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Keeping Volunteers Happy

This week is National Volunteer Week so we thought it would be appropriate to have a blog post on the topic. Now in its 26th year, this special week is dedicated to celebrating volunteers and volunteerism in Australia. Over six million Australians volunteer across our country and this week provides an opportunity to highlight their role and to say thank you.

Here at Fish, we are delighted to have this guest blog from Adrienne Picone, the CEO of Volunteering Tasmania:

In a period where community organisations are expected to get more results on less money, the onus on attracting volunteers and keeping them engaged and happy, will be even greater. How do organisations ensure that they are ‘filling up the volunteer’s tanks’ and not just depleting them?

This year’s theme for National Volunteer Week, Give Happy, Live Happy shines a spotlight on the benefits of volunteering for the volunteer, with 96% of volunteers saying that it ‘makes them happier’.

The reality is that volunteers may give time without expectation of financial reward but they still need to get something in return for their efforts.

Here are 5 tips to ensure your volunteers are happy:

1) Understand why they are there

Broadly speaking volunteers fall into two categories – those that are called to your organisation because they are attracted to your cause, and those that want to learn or contribute skills. Volunteers that are motivated by a connection to the mission will want to hear about impact of their work. However, volunteers that are motivated by skill need to know that they are adding to their resume or are utilising their existing skills.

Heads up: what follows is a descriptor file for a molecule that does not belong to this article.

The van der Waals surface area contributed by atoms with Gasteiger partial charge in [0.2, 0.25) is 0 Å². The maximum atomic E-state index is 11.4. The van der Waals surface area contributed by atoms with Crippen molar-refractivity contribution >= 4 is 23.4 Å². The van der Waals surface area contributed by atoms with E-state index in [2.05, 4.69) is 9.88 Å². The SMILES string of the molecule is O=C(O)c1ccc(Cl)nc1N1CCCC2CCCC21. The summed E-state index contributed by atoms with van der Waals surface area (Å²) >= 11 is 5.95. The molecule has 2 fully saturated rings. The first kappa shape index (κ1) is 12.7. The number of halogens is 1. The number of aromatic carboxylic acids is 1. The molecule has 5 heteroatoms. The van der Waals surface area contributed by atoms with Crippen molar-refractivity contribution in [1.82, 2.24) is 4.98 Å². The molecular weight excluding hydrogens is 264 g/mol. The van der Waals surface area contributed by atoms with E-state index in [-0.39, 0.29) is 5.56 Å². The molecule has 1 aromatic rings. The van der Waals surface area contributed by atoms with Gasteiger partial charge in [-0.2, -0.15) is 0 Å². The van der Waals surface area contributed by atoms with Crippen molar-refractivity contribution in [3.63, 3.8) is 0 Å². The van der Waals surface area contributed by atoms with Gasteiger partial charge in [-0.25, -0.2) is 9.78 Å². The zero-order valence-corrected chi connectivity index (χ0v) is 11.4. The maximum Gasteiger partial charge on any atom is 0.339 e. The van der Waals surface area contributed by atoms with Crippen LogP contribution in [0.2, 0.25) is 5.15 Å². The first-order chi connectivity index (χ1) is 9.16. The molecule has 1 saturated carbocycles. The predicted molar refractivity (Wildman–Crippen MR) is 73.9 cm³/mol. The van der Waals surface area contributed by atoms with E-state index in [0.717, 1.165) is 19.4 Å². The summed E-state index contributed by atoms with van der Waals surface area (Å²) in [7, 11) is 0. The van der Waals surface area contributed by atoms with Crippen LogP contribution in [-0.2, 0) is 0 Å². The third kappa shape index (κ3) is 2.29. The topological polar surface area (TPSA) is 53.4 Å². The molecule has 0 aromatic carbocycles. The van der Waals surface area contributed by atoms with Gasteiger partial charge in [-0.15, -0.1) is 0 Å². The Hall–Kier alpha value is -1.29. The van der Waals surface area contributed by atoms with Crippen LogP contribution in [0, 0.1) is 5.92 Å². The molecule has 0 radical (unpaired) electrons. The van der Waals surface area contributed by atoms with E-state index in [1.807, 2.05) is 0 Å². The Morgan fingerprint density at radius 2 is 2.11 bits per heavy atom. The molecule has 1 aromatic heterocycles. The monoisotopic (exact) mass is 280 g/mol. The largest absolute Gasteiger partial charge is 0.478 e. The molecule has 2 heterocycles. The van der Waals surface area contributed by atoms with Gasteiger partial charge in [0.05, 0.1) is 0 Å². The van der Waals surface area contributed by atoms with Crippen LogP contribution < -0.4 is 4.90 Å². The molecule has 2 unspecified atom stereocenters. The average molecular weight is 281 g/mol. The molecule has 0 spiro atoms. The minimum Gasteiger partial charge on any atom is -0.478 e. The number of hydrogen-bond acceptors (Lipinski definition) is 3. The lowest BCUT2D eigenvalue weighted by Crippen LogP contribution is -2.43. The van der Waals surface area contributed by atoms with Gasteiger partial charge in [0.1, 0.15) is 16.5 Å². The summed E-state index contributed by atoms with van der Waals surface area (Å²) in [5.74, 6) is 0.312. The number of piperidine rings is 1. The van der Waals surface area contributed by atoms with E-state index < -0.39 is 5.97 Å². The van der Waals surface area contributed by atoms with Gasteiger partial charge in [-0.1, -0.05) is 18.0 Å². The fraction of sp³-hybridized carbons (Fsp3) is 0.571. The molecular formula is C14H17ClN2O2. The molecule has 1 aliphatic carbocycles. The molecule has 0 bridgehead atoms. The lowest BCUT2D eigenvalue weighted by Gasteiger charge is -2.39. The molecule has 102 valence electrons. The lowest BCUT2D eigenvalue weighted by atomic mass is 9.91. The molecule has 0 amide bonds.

2) Provide feedback

Weeks such as National Volunteer Week provide opportunities for some high profile appreciation but every single day provides opportunities for gratitude. Whether it is through words, actions, certificates or involvement in planning, tell volunteers the difference they make.

3) Speak and listen

Effective, respectful and authentic communication is at the heart of every relationship. Ask them about their preferred communication style, is it telephone, face to face, social media or email? Be prepared to be creative in the way that you both provide and receive information.

4) Volunteer development

Provide regular and meaningful opportunities for volunteers to grow and develop.

5) Be prepared to let them go

At the core of every great volunteer experience is the power of choice. The pressure on organisations to get quality results on limited resources can mean that once we have a group of volunteers we can be desperate to make sure we keep them. The most effective programs take a volunteers needs into account and allow them flexibility to leave at any time knowing that the door is always open.

The focus is often on what the community gets from the volunteer effort, but this year during National Volunteer Week spare a thought for what we can give the volunteers and how we can keep this essential workforce motivated, happy and thriving.

Some fabulous advice here for all charities from Adrienne. Let’s try and look at things a little differently when it comes to our volunteers.

See you in the pond,

The Fish Chick

VT logoAdrienne Picone is the CEO of Volunteering Tasmania (VT) and is responsible for the day to day management of the organisation and ensuring that they deliver on their strategic goals. Adrienne reports directly to the VT Board. She is passionate about all things volunteerism and strives to ensure that volunteering is universally acknowledged as being integral to the social, economic and cultural cohesion of our community. You can contact Adrienne at AdrienneP@volunteeringtas.org.au.

 

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